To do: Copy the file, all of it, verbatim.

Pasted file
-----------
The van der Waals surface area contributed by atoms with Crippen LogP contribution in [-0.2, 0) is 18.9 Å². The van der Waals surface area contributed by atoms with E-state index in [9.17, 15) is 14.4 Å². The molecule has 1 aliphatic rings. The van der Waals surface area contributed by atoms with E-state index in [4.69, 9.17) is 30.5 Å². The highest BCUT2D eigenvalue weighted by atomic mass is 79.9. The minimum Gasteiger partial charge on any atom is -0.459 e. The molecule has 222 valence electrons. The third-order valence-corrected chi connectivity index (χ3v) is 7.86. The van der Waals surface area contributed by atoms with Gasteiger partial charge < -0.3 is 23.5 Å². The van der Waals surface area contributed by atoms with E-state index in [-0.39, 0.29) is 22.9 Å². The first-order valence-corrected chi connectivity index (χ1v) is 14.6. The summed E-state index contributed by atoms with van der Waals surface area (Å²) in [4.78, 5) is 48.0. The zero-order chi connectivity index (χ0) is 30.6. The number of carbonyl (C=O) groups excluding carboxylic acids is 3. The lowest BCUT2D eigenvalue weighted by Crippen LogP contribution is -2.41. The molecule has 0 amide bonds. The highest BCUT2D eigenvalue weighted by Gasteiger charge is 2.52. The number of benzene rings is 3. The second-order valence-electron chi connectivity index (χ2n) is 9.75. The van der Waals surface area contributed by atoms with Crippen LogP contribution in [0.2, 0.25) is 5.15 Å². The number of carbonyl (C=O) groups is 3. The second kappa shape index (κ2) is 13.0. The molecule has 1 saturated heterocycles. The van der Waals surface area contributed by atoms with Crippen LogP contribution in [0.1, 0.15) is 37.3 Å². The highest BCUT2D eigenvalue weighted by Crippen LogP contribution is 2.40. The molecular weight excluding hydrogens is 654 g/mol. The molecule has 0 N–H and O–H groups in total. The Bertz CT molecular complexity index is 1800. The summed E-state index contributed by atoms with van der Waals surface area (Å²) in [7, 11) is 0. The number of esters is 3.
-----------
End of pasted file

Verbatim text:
The van der Waals surface area contributed by atoms with Crippen LogP contribution in [-0.2, 0) is 18.9 Å². The van der Waals surface area contributed by atoms with E-state index in [9.17, 15) is 14.4 Å². The molecule has 1 aliphatic rings. The van der Waals surface area contributed by atoms with E-state index in [4.69, 9.17) is 30.5 Å². The highest BCUT2D eigenvalue weighted by atomic mass is 79.9. The minimum Gasteiger partial charge on any atom is -0.459 e. The molecule has 222 valence electrons. The third-order valence-corrected chi connectivity index (χ3v) is 7.86. The van der Waals surface area contributed by atoms with Gasteiger partial charge < -0.3 is 23.5 Å². The van der Waals surface area contributed by atoms with E-state index in [-0.39, 0.29) is 22.9 Å². The first-order valence-corrected chi connectivity index (χ1v) is 14.6. The summed E-state index contributed by atoms with van der Waals surface area (Å²) in [4.78, 5) is 48.0. The zero-order chi connectivity index (χ0) is 30.6. The number of carbonyl (C=O) groups excluding carboxylic acids is 3. The lowest BCUT2D eigenvalue weighted by Crippen LogP contribution is -2.41. The molecule has 0 amide bonds. The highest BCUT2D eigenvalue weighted by Gasteiger charge is 2.52. The number of benzene rings is 3. The second-order valence-electron chi connectivity index (χ2n) is 9.75. The van der Waals surface area contributed by atoms with Crippen LogP contribution in [0.2, 0.25) is 5.15 Å². The number of carbonyl (C=O) groups is 3. The second kappa shape index (κ2) is 13.0. The molecule has 1 saturated heterocycles. The van der Waals surface area contributed by atoms with Crippen LogP contribution in [0.1, 0.15) is 37.3 Å². The highest BCUT2D eigenvalue weighted by Crippen LogP contribution is 2.40. The molecular weight excluding hydrogens is 654 g/mol. The molecule has 0 N–H and O–H groups in total. The Bertz CT molecular complexity index is 1800. The summed E-state index contributed by atoms with van der Waals surface area (Å²) in [7, 11) is 0. The number of esters is 3.